Joe Magrane

A first-round draft pick in 1985, the fireballer overwhelmed opponents in two-plus minor league seasons with a 1.89 ERA. Despite time out for a sore elbow his rookie season, Magrane was 9-7 in 1987 and finished third in NL Rookie of the Year balloting. As a rookie, he also drew the starting assignment for Game Seven of the World Series that year, a game the Cardinals lost, 4-2.

The quotable media favorite employed excellent control and a great curve and changeup in 1988 to win the ERA crown (2.18) but at 5-9 was the first ERA leader since Nolan Ryan in 1987 with a losing record. He again missed time that year on the DL, and he sat out his last start of the season to protect his ERA crown, which he won by four points. He was 18-9 with a 2.91 ERA in 1989.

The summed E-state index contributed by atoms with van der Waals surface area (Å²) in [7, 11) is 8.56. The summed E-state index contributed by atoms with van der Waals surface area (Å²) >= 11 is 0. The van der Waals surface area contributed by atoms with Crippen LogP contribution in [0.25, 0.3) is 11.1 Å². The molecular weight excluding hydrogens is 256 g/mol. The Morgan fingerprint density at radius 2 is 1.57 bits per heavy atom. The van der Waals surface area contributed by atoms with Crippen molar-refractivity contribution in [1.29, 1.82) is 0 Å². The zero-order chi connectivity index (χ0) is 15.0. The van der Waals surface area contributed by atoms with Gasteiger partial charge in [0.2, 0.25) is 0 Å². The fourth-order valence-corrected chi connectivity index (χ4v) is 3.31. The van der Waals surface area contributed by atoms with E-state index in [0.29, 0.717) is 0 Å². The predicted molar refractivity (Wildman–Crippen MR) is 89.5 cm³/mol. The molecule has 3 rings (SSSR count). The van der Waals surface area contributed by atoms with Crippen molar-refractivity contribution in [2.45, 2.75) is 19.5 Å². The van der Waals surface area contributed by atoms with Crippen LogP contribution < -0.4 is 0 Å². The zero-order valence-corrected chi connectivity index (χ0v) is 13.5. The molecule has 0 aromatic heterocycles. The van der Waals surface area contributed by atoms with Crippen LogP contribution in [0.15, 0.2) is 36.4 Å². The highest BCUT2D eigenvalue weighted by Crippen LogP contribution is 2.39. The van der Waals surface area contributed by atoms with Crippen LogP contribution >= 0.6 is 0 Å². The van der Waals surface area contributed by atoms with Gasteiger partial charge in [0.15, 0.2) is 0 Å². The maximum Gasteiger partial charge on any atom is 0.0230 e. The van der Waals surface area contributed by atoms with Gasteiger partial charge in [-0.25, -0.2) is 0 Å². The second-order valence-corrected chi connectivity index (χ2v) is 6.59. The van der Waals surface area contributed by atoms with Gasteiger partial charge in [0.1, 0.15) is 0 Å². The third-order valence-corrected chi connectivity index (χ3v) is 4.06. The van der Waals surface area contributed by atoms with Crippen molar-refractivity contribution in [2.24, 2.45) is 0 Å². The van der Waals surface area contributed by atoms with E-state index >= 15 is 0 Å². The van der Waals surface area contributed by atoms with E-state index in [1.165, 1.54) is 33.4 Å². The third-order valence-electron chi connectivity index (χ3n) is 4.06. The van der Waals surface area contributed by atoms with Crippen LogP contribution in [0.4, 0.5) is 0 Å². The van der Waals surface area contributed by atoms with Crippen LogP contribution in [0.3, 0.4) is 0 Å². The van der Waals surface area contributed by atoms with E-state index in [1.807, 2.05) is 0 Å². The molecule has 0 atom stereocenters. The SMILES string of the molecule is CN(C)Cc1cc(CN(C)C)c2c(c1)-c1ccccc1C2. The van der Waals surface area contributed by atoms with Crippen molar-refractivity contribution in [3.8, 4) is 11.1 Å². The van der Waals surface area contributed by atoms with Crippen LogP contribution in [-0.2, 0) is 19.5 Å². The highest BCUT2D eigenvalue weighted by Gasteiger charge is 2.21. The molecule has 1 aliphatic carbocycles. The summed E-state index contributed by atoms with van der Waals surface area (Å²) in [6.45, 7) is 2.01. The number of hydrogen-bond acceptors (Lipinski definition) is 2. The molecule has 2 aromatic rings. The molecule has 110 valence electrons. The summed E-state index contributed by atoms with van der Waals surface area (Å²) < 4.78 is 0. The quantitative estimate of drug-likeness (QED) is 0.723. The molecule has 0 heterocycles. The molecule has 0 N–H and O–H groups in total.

After going 10-17 with a 3.59 ERA in 1990, Magrane missed most of the next two seasons with an elbow injury. “I’ve had so many X-rays that my pitches might take on a subtle glow,” the oft-injured pitcher once said. “It will be tough to pick up the ball. It will look like an opaque-type fog.” Unfortunately for the pitcher, hitters didn’t have too much trouble picking up the ball after injuries struck; post-surgery, Magrane struggled through three more unsuccessful seasons before retiring in 1996.

Magrane, who got his first taste of broadcasting while on the DL in 1991, spent a year working for ESPN and was then hired as a television analyst for the Tampa Bay Devil Rays in 1998. He also worked for NBC as a baseball commentator during the Sydney Olympics.